TREASURY INSPECTOR GENERAL

FOR TAX ADMINISTRATION

Improvements Should Be Made to Better Control and Report Internal Revenue Service Restructuring and Reform Act of 1998 Section 1203 Information

September 2001

Reference No. 2001-10-188

Executive Summary

The Internal Revenue Service (IRS) Restructuring and Reform Act of 1998 (RRA 98) Section (§) 1203 provides the IRS Commissioner with the authority to terminate the employment of IRS employees for certain proven violations committed in connection with the performance of official duties. The IRS Commissioner also has the authority to determine whether mitigating factors exist that weigh against termination. One example of an RRA 98 § 1203 violation is the willful failure to obtain the required approval signatures on documents authorizing the seizure of a taxpayer’s property. Employees may appeal the charges of § 1203 misconduct throughout the administrative process. However, once all appeals have been exhausted and the IRS Commissioner makes a final decision that an employee committed one of the § 1203 provisions, the final decision cannot be appealed and the employee is removed from Federal service, as required by the RRA 98. RRA 98 § 1102(a) added Internal Revenue Code § 7803(d)(1)(E) (Supp. IV 1998) to require the Treasury Inspector General for Tax Administration (TIGTA) to annually report to the Congress any termination or mitigation under RRA 98 § 1203.

The objectives of this audit were to determine if RRA 98 § 1203 complaints were properly controlled by the IRS and the TIGTA and if RRA 98 § 1203 complaint information was accurately reported in the TIGTA Semiannual Report to the Congress.

Results

The IRS and the TIGTA Office of Investigations can better ensure that RRA 98 § 1203 complaint information is properly controlled and accurately reported in the TIGTA Semiannual Report to the Congress. In general, complaints referred from one office to another within the TIGTA Office of Investigations, or from one office to another within the IRS, were accounted for and arrived at their final destination. However, at the time of our review, management could not locate 9 of the 173 complaints in our sample, and management information systems did not contain current information for 22 of the 173 complaints in the sample. We also identified 28 allegations outside of our sample where the § 1203 violation code had been removed from the Investigations Management Information System (IMIS) based on the procedures in effect prior to June 2000. This resulted in information being inconsistently reported in the TIGTA Semiannual Report to the Congress. Additionally, we identified two required § 1203 items that were reported incorrectly in a Fiscal Year (FY) 2000 TIGTA Semiannual Report to the Congress and five items not required to be reported that were overstated in two FY 2000 semiannual reports.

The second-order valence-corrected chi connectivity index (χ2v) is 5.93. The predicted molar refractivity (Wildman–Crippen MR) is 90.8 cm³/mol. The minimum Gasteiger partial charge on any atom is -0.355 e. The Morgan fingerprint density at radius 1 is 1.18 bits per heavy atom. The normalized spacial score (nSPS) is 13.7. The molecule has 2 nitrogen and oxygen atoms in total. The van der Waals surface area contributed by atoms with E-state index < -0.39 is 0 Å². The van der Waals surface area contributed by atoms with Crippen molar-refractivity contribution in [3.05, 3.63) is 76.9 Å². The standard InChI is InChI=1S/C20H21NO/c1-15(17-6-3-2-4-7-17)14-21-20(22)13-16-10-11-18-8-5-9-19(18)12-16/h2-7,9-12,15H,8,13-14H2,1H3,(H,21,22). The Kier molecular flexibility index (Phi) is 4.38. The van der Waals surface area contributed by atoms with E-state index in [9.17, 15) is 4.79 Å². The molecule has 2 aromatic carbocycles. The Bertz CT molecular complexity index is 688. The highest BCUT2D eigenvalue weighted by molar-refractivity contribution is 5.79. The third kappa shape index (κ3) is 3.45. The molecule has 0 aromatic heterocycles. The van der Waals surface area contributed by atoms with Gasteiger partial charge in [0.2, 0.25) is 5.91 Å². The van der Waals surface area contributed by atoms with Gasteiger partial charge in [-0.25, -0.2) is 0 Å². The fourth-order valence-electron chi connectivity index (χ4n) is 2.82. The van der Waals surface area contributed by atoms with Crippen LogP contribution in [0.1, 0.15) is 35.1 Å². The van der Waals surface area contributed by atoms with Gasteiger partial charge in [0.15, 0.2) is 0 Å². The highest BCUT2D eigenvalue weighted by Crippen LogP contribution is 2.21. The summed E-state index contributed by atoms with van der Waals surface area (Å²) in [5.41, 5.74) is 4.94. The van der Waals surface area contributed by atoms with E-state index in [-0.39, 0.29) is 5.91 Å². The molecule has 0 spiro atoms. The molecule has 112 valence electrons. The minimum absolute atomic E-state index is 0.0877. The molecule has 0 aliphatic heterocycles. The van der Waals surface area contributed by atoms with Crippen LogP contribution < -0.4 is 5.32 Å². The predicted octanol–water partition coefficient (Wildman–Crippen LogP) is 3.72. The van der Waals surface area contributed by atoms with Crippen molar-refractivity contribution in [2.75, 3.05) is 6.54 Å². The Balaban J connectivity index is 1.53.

Section 1203 Complaints Could Not Always Be Located and Management Information Was Not Always Current or Consistent

For 31 of the 173 complaints in our sample, either the complaints could not be located from information recorded on the computer databases (9 complaints) or the computer databases did not contain current information about the complaints (22 complaints). We projected our findings to the total population of 1,213 open § 1203 complaints on the IRS and TIGTA databases as of September 30, 2000. According to the projection, casework may not have been completed for an estimated 38 complaints (±  1.93 percent) and the computer databases may not contain current information for another 125 complaints (± 4.23 percent). After we brought these issues to the attention of IRS and TIGTA Office of Investigations management, they began taking corrective actions to locate the 9 complaints and update the computer systems for the 22 complaints.

Section 1203 Complaint Information Reported in the Semiannual Reports to the Congress Was Not Always Accurate and Did Not Represent All Complaints

We compared § 1203 complaint information reported in the FY 2000 TIGTA Semiannual Reports to the Congress to § 1203 complaint documentation obtained from the IRS Commissioner’s Complaint Processing and Analysis Group (CCPAG) and from the TIGTA Complaint Management Division. Two required § 1203 items were reported incorrectly in one FY 2000 Semiannual Report and five items not required to be reported were overstated in two FY 2000 Semiannual Reports.

Summary of Recommendations

We recommend that IRS CCPAG and TIGTA Office of Investigations management locate and complete necessary actions for the remaining RRA 98 § 1203 complaints that could not be located, correct the computer databases for those § 1203 complaints where the information was not current, ensure compliance with existing procedures for processing § 1203 complaints, devise a method to ensure § 1203 complaints can be located in the future, and ensure that § 1203 complaint information is accurately reported in the TIGTA Semiannual Report to the Congress.

Management’s Response: IRS CCPAG and TIGTA Office of Investigations management agreed with the observations and recommendations in the report. Both offices took immediate action to resolve the remaining complaints we could not locate and to correct the computer databases where the information was not current. In addition, controls will be strengthened to ensure compliance with existing procedures for processing § 1203 complaints and to ensure that § 1203 complaint information is accurately reported in the TIGTA Semiannual Report to the Congress.

IRS and TIGTA management’s complete responses to the draft report are included as Appendices VI and VII, respectively.